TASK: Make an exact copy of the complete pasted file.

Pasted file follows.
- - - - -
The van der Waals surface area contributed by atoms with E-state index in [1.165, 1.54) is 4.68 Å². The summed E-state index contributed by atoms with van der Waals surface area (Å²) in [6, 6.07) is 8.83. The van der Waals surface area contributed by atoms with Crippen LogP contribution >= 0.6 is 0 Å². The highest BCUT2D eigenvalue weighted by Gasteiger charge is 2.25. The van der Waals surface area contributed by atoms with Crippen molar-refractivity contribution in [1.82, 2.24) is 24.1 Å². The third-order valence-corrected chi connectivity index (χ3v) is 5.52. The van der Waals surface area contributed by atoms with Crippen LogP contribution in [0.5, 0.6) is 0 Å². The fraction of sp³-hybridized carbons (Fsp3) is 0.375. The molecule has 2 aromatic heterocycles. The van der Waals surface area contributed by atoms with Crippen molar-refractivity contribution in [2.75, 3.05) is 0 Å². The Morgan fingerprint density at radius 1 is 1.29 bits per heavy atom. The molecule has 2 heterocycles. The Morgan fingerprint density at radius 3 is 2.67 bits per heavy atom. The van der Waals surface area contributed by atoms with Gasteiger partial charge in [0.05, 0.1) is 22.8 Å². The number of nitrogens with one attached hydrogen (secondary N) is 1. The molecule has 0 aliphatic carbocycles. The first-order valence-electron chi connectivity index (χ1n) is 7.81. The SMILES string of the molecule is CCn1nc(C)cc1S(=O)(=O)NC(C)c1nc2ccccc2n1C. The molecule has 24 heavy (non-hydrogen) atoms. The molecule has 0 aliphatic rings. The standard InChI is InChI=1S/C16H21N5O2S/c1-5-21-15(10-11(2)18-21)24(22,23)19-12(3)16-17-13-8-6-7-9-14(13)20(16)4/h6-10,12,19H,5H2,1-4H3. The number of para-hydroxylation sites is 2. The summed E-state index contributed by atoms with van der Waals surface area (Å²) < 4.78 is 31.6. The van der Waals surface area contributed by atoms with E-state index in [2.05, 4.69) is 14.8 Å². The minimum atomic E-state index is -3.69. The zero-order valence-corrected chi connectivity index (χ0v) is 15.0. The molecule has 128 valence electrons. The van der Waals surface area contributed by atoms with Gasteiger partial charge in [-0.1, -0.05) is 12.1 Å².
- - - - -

The van der Waals surface area contributed by atoms with E-state index in [1.165, 1.54) is 4.68 Å². The summed E-state index contributed by atoms with van der Waals surface area (Å²) in [6, 6.07) is 8.83. The van der Waals surface area contributed by atoms with Crippen LogP contribution >= 0.6 is 0 Å². The highest BCUT2D eigenvalue weighted by Gasteiger charge is 2.25. The van der Waals surface area contributed by atoms with Crippen molar-refractivity contribution in [1.82, 2.24) is 24.1 Å². The third-order valence-corrected chi connectivity index (χ3v) is 5.52. The van der Waals surface area contributed by atoms with Crippen LogP contribution in [0.5, 0.6) is 0 Å². The fraction of sp³-hybridized carbons (Fsp3) is 0.375. The molecule has 2 aromatic heterocycles. The van der Waals surface area contributed by atoms with Crippen molar-refractivity contribution in [2.75, 3.05) is 0 Å². The Morgan fingerprint density at radius 1 is 1.29 bits per heavy atom. The molecule has 2 heterocycles. The Morgan fingerprint density at radius 3 is 2.67 bits per heavy atom. The van der Waals surface area contributed by atoms with Gasteiger partial charge in [0.05, 0.1) is 22.8 Å². The number of nitrogens with one attached hydrogen (secondary N) is 1. The molecule has 0 aliphatic carbocycles. The first-order valence-electron chi connectivity index (χ1n) is 7.81. The SMILES string of the molecule is CCn1nc(C)cc1S(=O)(=O)NC(C)c1nc2ccccc2n1C. The molecule has 24 heavy (non-hydrogen) atoms. The molecule has 0 aliphatic rings. The standard InChI is InChI=1S/C16H21N5O2S/c1-5-21-15(10-11(2)18-21)24(22,23)19-12(3)16-17-13-8-6-7-9-14(13)20(16)4/h6-10,12,19H,5H2,1-4H3. The number of para-hydroxylation sites is 2. The summed E-state index contributed by atoms with van der Waals surface area (Å²) < 4.78 is 31.6. The van der Waals surface area contributed by atoms with E-state index in [2.05, 4.69) is 14.8 Å². The minimum atomic E-state index is -3.69. The zero-order valence-corrected chi connectivity index (χ0v) is 15.0. The molecule has 128 valence electrons. The van der Waals surface area contributed by atoms with Gasteiger partial charge in [-0.1, -0.05) is 12.1 Å².